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Power Drain

For Immediate Release: 
Wednesday, May 30, 2007

OAKLAND - Some of America's richest and largest farms are paying pennies for the vast amounts of electricity needed to deliver irrigation water to California's arid Central Valley.

In 2002 and 2003, agribusinesses in the Central Valley Project (CVP) paid only about one cent per kilowatt-hour for electricity to transport irrigation water, according to a 15-month investigation by Environmental Working Group (EWG). Compared to Pacific Gas & Electric's agricultural rate, that's an annual subsidy of more than $100 million from U.S. taxpayers.

EWG's report is available at www.ewg.org. It shows both the price paid by each CVP irrigation district in the years studied and the amount of energy the district used.

Every year the CVP, the nation's largest federally subsidized irrigation system., moves more than 2 trillion gallons of water through 1,500 miles of canals. The electricity needed to move water around the CVP would power every home in Chico for 18 months. But just as CVP contractors pay heavily subsidized rates for their water, they pay next to nothing for the power that delivers it.

Through the federal Freedom of Information Act, EWG obtained U.S. Bureau of Reclamation documents that enabled us to calculate, for the first time, the rate paid by CVP agribusinesses and the value of their power subsidy. We found:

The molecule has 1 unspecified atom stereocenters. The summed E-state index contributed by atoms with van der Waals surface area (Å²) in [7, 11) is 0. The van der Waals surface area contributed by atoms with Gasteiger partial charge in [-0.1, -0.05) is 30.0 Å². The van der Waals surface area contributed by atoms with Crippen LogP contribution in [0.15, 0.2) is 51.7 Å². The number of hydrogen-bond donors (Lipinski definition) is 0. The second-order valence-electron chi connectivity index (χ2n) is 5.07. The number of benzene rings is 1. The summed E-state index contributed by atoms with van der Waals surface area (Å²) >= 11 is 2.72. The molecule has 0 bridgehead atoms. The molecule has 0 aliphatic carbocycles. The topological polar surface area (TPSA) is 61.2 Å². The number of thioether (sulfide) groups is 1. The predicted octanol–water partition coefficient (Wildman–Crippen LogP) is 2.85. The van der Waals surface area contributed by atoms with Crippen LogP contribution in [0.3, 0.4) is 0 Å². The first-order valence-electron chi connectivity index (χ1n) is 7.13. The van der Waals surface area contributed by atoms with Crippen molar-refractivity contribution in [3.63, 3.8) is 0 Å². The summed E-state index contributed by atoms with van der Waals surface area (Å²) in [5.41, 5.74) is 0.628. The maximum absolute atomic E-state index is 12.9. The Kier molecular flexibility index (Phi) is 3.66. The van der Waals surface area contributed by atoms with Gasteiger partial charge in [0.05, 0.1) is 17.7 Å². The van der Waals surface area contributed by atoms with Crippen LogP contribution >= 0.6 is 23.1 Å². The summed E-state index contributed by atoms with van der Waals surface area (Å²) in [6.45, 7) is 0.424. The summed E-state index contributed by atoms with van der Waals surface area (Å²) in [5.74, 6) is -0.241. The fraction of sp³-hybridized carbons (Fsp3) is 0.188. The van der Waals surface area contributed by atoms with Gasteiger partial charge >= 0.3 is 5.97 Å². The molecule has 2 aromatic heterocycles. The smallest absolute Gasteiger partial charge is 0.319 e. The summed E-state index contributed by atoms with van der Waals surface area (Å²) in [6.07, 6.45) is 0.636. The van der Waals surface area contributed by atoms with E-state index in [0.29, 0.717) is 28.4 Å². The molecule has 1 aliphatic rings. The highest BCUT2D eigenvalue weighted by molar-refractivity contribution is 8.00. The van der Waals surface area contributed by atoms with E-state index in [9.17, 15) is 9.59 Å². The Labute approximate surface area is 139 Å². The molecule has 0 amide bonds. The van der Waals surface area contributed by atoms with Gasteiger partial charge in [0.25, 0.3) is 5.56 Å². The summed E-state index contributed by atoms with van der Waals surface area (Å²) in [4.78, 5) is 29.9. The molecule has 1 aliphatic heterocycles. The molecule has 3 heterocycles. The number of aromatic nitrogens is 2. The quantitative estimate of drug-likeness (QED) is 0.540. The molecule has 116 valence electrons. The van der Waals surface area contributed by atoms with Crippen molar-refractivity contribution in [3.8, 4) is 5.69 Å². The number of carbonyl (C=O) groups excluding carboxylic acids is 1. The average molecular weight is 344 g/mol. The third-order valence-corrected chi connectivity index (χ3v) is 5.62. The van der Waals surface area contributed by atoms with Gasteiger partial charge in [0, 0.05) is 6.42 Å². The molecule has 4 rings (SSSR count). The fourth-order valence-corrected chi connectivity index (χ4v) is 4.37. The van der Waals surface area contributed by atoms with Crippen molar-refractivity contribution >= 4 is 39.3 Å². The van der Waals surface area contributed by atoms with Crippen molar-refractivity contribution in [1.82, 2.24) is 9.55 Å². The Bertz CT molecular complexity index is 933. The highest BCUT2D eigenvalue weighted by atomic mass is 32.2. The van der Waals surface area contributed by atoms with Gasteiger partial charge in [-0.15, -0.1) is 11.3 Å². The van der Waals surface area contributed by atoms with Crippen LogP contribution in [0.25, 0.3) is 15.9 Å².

• CVP power rates were 10 to 15 times lower than PG&E's industrial, agricultural or residential rates.
  • In Westlands Water District, the largest and most politically powerful irrigation district in the CVP, power subsidies in 2002 were worth about $165,000 per farm.
  • The CVP power sold to farms by the U.S. Bureau of Reclamation is essentially unregulated. No government agency, other than the Bureau itself, oversees its rates.

"In an era when other Californians have been rocked by volatile electricity prices and the constant threat of rolling blackouts, a few thousand agribusinesses are guranteed dirt-cheap power, courtesy of U.S. taxpayers," said EWG Senior Analyst Renee Sharp, lead investigator for the report.
"These subsidies are not helping small farms survive, but padding the profits of the biggest and richest farms."

Cheap power is just the tip of the iceberg of federal subsidies to the CVP:

  • Department of Agriculture data show that from 1995 to 2004, CVP agribusinesses received more than $890 million in direct commodity payments, mostly for cotton and rice.
  • An earlier EWG investigation conservatively estimated the value of CVP water subsidies at $416 million in 2002.
  • In total, federal subsidies to the CVP easily top more than half a billion dollars a year and could well reach $1 billion Ð all at taxpayers' expense.

The report recommends that CVP agribusinesses should be required to pay prices approximating market rate for the power used to store and move irrigation water. A federal agency should regulate power rates to ensure system fairness, and should make these rates publicly available. CVP contractors, and contractors in other federal water projects, should not be allowed to "double-dip" and "triple-dip" on federal subsidies.

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EWG is a nonprofit research organization based in Washington, DC that uses the power of information to protect human health and the environment. The group's research on Power Subsidies is available online at http://www.ewg.org/reports/powersubsidies/.

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